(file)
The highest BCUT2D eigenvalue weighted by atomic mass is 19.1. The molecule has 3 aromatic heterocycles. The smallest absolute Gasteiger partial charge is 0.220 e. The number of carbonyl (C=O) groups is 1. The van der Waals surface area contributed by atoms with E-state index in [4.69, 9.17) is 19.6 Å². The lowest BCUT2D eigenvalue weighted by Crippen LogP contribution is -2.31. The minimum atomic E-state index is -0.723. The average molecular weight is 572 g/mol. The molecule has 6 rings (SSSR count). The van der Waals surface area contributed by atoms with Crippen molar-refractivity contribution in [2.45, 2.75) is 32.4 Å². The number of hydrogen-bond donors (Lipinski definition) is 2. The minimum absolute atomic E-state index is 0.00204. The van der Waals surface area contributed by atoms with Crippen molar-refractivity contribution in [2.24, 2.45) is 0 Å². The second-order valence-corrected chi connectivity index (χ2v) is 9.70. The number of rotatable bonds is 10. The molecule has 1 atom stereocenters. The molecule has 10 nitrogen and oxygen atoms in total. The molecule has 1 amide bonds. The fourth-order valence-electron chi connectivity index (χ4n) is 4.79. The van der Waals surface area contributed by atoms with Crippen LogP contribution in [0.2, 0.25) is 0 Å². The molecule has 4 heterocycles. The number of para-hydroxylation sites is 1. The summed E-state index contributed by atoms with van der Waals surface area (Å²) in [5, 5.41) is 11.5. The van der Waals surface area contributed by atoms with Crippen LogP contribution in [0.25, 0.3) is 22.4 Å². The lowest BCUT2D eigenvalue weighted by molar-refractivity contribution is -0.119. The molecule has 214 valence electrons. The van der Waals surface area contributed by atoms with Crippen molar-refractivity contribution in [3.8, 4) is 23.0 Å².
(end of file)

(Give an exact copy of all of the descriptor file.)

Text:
The highest BCUT2D eigenvalue weighted by atomic mass is 19.1. The molecule has 3 aromatic heterocycles. The smallest absolute Gasteiger partial charge is 0.220 e. The number of carbonyl (C=O) groups is 1. The van der Waals surface area contributed by atoms with E-state index in [4.69, 9.17) is 19.6 Å². The lowest BCUT2D eigenvalue weighted by Crippen LogP contribution is -2.31. The minimum atomic E-state index is -0.723. The average molecular weight is 572 g/mol. The molecule has 6 rings (SSSR count). The van der Waals surface area contributed by atoms with Crippen molar-refractivity contribution in [2.45, 2.75) is 32.4 Å². The number of hydrogen-bond donors (Lipinski definition) is 2. The minimum absolute atomic E-state index is 0.00204. The van der Waals surface area contributed by atoms with Crippen molar-refractivity contribution in [2.24, 2.45) is 0 Å². The second-order valence-corrected chi connectivity index (χ2v) is 9.70. The number of rotatable bonds is 10. The molecule has 1 atom stereocenters. The molecule has 10 nitrogen and oxygen atoms in total. The molecule has 1 amide bonds. The fourth-order valence-electron chi connectivity index (χ4n) is 4.79. The van der Waals surface area contributed by atoms with Crippen LogP contribution in [0.2, 0.25) is 0 Å². The molecule has 4 heterocycles. The number of para-hydroxylation sites is 1. The summed E-state index contributed by atoms with van der Waals surface area (Å²) in [5, 5.41) is 11.5. The van der Waals surface area contributed by atoms with Crippen LogP contribution in [0.25, 0.3) is 22.4 Å². The lowest BCUT2D eigenvalue weighted by molar-refractivity contribution is -0.119. The molecule has 214 valence electrons. The van der Waals surface area contributed by atoms with Crippen molar-refractivity contribution in [3.8, 4) is 23.0 Å².